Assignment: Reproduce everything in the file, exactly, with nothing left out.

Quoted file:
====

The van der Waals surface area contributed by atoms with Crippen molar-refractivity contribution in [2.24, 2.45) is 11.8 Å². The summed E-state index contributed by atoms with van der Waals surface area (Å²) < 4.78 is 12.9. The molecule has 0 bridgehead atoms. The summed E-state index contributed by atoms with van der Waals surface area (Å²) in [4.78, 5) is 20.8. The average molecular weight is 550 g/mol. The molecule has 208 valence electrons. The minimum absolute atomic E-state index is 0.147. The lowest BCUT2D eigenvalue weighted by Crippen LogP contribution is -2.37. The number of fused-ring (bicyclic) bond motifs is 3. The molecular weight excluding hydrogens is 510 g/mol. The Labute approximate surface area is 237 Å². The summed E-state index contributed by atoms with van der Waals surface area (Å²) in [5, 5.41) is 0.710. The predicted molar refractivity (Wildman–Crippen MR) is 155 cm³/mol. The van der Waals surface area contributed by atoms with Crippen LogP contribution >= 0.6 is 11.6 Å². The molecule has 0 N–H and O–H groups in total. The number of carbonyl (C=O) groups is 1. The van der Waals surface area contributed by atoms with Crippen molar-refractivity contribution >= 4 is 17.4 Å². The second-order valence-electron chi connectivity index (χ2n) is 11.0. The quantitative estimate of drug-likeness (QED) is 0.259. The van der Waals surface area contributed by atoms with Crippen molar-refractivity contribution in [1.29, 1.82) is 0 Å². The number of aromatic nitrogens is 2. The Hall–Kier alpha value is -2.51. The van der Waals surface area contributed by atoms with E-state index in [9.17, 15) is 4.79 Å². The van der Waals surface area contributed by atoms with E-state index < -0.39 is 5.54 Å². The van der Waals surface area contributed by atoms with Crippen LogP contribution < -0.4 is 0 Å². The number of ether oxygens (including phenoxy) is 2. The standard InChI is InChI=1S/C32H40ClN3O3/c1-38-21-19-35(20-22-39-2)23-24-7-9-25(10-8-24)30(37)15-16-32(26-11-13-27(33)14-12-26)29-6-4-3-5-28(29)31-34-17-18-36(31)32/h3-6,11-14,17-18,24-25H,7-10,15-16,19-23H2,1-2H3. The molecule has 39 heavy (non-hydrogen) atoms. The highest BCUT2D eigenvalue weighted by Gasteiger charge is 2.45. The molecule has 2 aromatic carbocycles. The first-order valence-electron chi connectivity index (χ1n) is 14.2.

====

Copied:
The van der Waals surface area contributed by atoms with Crippen molar-refractivity contribution in [2.24, 2.45) is 11.8 Å². The summed E-state index contributed by atoms with van der Waals surface area (Å²) < 4.78 is 12.9. The molecule has 0 bridgehead atoms. The summed E-state index contributed by atoms with van der Waals surface area (Å²) in [4.78, 5) is 20.8. The average molecular weight is 550 g/mol. The molecule has 208 valence electrons. The minimum absolute atomic E-state index is 0.147. The lowest BCUT2D eigenvalue weighted by Crippen LogP contribution is -2.37. The number of fused-ring (bicyclic) bond motifs is 3. The molecular weight excluding hydrogens is 510 g/mol. The Labute approximate surface area is 237 Å². The summed E-state index contributed by atoms with van der Waals surface area (Å²) in [5, 5.41) is 0.710. The predicted molar refractivity (Wildman–Crippen MR) is 155 cm³/mol. The van der Waals surface area contributed by atoms with Crippen LogP contribution >= 0.6 is 11.6 Å². The molecule has 0 N–H and O–H groups in total. The number of carbonyl (C=O) groups is 1. The van der Waals surface area contributed by atoms with Crippen molar-refractivity contribution >= 4 is 17.4 Å². The second-order valence-electron chi connectivity index (χ2n) is 11.0. The quantitative estimate of drug-likeness (QED) is 0.259. The van der Waals surface area contributed by atoms with Crippen molar-refractivity contribution in [1.29, 1.82) is 0 Å². The number of aromatic nitrogens is 2. The Hall–Kier alpha value is -2.51. The van der Waals surface area contributed by atoms with E-state index in [9.17, 15) is 4.79 Å². The van der Waals surface area contributed by atoms with E-state index < -0.39 is 5.54 Å². The van der Waals surface area contributed by atoms with Crippen LogP contribution < -0.4 is 0 Å². The number of ether oxygens (including phenoxy) is 2. The standard InChI is InChI=1S/C32H40ClN3O3/c1-38-21-19-35(20-22-39-2)23-24-7-9-25(10-8-24)30(37)15-16-32(26-11-13-27(33)14-12-26)29-6-4-3-5-28(29)31-34-17-18-36(31)32/h3-6,11-14,17-18,24-25H,7-10,15-16,19-23H2,1-2H3. The molecule has 39 heavy (non-hydrogen) atoms. The highest BCUT2D eigenvalue weighted by Gasteiger charge is 2.45. The molecule has 2 aromatic carbocycles. The first-order valence-electron chi connectivity index (χ1n) is 14.2.